White House Christmas E-Card Spoof Brings Malware, Espionage
They might have preferred a lump of coal: A bunch of federal workers and contractors got a not-so-nice holiday surprise last week. An e-card that went out Dec. 23 purporting to contain Christmas greetings from the White House was actually the vehicle for a two-pronged cyberattack that targeted users’ financial data and sensitive government documents.
One prong was the well-known ZeuS Trojan, which records users’ keystrokes when they log onto a list of financial websites and then sends those credentials to a server. The more-novel – and more threatening to national security – half scours the infected hard drive and uploads all .doc, .pdf and .xls files to a server in Belarus. Thus far, it has collected more than 2 gigabytes of information, according to security blogger Brian Krebs. As with many threats, it also modifies infected computers’ HOSTS files to prevent users from accessing websites with anti-virus information.
The collected information could be quite sensitive; Krebs hypothesized, based on document cache, that infected users included an employee at the National Science Foundation’s Office of Cyber Infrastructure; an intelligence analyst from Massachusetts State Police, whose computer uploaded documents that appear to be records of court-ordered cell phone intercepts; and an employee at the Financial Action Task Force, an agency that supports policies to prevent money laundering and terrorism financing.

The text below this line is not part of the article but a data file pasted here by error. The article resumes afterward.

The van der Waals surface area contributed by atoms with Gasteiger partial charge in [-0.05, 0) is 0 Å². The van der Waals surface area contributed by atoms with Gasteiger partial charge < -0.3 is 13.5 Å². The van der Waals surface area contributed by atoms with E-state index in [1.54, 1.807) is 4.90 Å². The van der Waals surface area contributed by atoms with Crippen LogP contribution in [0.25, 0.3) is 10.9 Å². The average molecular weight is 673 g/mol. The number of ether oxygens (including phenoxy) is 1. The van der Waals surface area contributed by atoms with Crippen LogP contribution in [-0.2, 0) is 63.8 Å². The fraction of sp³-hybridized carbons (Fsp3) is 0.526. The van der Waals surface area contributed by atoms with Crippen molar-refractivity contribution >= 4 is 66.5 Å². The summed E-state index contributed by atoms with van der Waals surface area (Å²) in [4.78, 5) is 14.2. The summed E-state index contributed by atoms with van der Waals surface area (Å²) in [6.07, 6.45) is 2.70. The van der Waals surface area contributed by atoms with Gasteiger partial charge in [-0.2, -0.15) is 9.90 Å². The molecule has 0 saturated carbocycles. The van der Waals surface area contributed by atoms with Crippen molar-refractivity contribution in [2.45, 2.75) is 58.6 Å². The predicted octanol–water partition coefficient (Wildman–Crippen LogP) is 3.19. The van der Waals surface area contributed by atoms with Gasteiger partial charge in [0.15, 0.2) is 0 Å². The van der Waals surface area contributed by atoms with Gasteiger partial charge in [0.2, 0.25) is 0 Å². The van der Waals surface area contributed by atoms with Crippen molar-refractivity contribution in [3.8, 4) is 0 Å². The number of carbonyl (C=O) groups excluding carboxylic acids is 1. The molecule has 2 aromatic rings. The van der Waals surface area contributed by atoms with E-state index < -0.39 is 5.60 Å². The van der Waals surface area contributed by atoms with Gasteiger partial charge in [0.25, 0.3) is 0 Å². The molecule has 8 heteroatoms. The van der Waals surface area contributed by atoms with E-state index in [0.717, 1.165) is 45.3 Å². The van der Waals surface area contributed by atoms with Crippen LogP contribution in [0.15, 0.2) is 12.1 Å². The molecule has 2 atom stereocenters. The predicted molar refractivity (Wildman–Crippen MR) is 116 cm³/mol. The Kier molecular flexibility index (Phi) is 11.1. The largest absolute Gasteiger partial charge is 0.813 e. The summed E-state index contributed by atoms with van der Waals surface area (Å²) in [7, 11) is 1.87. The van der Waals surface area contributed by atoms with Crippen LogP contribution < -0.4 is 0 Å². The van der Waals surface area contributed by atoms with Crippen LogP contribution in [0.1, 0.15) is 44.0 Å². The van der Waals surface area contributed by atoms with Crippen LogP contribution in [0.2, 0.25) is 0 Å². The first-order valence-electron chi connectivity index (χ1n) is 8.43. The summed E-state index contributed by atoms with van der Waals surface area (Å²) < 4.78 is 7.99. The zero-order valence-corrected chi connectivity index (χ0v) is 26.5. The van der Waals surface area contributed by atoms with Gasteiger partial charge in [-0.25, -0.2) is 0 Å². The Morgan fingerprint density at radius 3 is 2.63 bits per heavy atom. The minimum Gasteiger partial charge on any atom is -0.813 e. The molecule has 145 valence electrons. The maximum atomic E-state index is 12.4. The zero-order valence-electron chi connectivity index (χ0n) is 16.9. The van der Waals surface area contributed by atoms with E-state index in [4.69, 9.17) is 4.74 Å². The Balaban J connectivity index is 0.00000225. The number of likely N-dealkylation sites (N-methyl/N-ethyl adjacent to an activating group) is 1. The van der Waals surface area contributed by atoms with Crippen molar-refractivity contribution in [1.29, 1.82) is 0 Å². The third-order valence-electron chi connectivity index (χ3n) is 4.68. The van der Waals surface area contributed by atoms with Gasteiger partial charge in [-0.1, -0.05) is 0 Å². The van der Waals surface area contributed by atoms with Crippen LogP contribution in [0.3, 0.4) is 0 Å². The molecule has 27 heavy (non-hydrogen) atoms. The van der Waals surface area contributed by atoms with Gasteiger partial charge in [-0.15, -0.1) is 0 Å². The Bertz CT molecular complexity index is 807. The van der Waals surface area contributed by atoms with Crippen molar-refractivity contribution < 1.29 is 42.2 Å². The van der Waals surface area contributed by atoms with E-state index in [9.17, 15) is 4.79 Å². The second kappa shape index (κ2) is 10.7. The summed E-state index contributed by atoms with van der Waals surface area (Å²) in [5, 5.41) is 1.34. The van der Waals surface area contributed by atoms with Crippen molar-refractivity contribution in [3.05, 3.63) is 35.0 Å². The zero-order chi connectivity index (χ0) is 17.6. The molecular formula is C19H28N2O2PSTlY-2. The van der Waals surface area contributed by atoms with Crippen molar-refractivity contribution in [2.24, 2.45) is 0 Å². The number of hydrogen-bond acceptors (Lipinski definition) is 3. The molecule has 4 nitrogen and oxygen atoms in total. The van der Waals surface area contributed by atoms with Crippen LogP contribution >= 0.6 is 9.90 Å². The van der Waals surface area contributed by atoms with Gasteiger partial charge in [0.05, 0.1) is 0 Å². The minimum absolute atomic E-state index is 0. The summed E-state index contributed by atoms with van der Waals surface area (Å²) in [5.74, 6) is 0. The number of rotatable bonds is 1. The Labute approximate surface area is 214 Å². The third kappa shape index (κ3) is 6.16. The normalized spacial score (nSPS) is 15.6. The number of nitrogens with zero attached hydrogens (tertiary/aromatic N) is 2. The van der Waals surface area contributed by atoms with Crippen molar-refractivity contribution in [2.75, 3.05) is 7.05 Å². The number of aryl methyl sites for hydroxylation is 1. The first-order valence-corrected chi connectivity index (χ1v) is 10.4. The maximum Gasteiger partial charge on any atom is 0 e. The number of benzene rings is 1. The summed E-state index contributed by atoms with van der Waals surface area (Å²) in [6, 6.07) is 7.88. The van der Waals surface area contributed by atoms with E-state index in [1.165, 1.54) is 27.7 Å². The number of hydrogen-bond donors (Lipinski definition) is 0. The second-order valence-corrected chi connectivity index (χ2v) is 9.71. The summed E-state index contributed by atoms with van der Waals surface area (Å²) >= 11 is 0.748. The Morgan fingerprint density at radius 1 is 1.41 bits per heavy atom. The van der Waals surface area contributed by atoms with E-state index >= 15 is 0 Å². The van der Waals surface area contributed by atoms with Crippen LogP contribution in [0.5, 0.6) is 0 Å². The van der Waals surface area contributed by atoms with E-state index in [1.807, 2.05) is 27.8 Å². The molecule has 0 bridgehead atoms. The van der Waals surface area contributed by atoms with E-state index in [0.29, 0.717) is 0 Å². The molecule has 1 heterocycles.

Situations like this present quite a quandary for IT managers. While tech-savvy users would have sniffed outs something suspicious about the source of the faux-card (iphonedevelopersdk.com) the average user likely would not have though twice about clicking “save file.” To the average federal worker who didn’t grow up navigating Windows directories, opening the file wouldn’t have violated any rules: The sender was known (who doesn’t know the president?), and it makes sense that he would want to wish those serving his government a happy yuletide.
And so IT managers are left with the unhappy tension between shepherding these less-experienced users away from malware attacks while still allowing people to download often-critical materials from the Internet and their mail servers without an undue amount of hassle. And when you throw in techies frustrated that they can’t download the browser of their choice, the headache just gets bigger.
The best attempt at resolving this tension I’ve seen so far is a piece of freeware called “Trust-No-Exe,” which prevents users from downloading any type of executable file, including .exe, .com, .scr, .zip, without direct authorization from an IT manager. Such a measure would likely have prevented these attacks. The problem is, malware can lurk in PDFs and Flash videos, too, and both of these are everyday necessities for carrying out business. So what do you do? How do you keep your company’s machines safe while still allowing business to go on?
Posted by Laura Williams on Jan 05, 2011